[News] NYC renters paying extra to avoid roommates: Report

For many New Yorkers, premium prices are worth it to live alone.

According to a new data analysis from StreetEasy, local renters are prioritizing having their own space over living with roommates to cut costs. 

“When rents increase sharply, renters are usually more incentivized to live with roommates or family members to share the financial burden, which can open up more units for others to rent,” StreetEasy sums up in a new market report released Thursday. “However, as our data shows, many New Yorkers are instead choosing to pay up for their own place.”

Demand for rental listings with two or more bedrooms has “slowed rapidly” this fall following great interest this summer, StreetEasy determined based on its listing inquiry rate. Studios and one-bedroom units, however, remain “highly sought after.” 

The demand dip is unexpected, the report continued, as citywide asking rent has gone up 18% in the past year, to $3,353 per month — high enough that, based on real estate logic, renters should be looking to save by any means possible. And yet, the unwavering interest in studios and one-bedrooms since 2021, when the city reopened following the initial surge of the coronavirus pandemic, has continued. Interest in smaller units peaked this summer, StreetEasy noted, at which point demand for one-bedrooms and studios went up a whopping 200%.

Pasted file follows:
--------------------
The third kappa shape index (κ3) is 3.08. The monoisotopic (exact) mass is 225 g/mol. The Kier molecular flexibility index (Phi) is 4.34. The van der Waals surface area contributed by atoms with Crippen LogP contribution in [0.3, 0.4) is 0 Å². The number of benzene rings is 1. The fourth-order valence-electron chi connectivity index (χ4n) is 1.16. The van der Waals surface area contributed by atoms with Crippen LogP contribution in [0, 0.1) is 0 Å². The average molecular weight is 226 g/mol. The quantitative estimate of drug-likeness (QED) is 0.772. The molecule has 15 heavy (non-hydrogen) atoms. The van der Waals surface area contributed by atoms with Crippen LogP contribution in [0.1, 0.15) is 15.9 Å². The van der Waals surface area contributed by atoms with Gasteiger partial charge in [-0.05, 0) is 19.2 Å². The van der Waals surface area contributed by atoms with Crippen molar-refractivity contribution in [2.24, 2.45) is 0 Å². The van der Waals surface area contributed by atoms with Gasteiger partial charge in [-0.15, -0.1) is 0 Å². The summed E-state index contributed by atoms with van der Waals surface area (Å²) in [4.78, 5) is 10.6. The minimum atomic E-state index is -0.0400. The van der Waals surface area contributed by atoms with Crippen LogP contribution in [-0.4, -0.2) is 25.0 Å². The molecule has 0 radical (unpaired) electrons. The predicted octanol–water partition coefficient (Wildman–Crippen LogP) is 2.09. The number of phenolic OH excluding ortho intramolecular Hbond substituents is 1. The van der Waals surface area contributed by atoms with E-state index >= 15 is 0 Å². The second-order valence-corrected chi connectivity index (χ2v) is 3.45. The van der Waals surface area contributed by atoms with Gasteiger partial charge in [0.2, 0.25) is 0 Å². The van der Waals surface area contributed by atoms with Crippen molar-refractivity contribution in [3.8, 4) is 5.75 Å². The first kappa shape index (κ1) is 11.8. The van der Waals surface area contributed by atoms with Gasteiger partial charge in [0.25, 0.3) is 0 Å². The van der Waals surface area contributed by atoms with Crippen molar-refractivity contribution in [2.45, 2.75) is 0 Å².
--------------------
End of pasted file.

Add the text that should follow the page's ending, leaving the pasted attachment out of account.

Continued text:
New Yorkers down to share space stand to save some $20,000 a year.
Getty Images/Tetra images RF
After falling to record lows in the thick of COVID, rents soared to record highs in 2022.
After falling to record lows in the thick of COVID, rents soared to record highs in 2022.
Getty Images/iStockphoto

For those who can stomach other people in their home, the discount is enormous: By sharing a two-bedroom, New Yorkers stand to save $14,900 a year per person, StreetEasy reported. Live in a three-bedroom — and that number rises to $20,300 per person. 

Still, work from home has made having one’s own space worth the price for many.

“As many renters are still working or studying remotely in a larger capacity than prior to COVID, it has become a necessity to fit a desk and have more privacy in their bedroom,” Compass agent James Finelli says in the report. “And as most shared apartments can be very space prohibitive, many renters have opted to find their own studio or one bedroom that does not pose the same challenges.”

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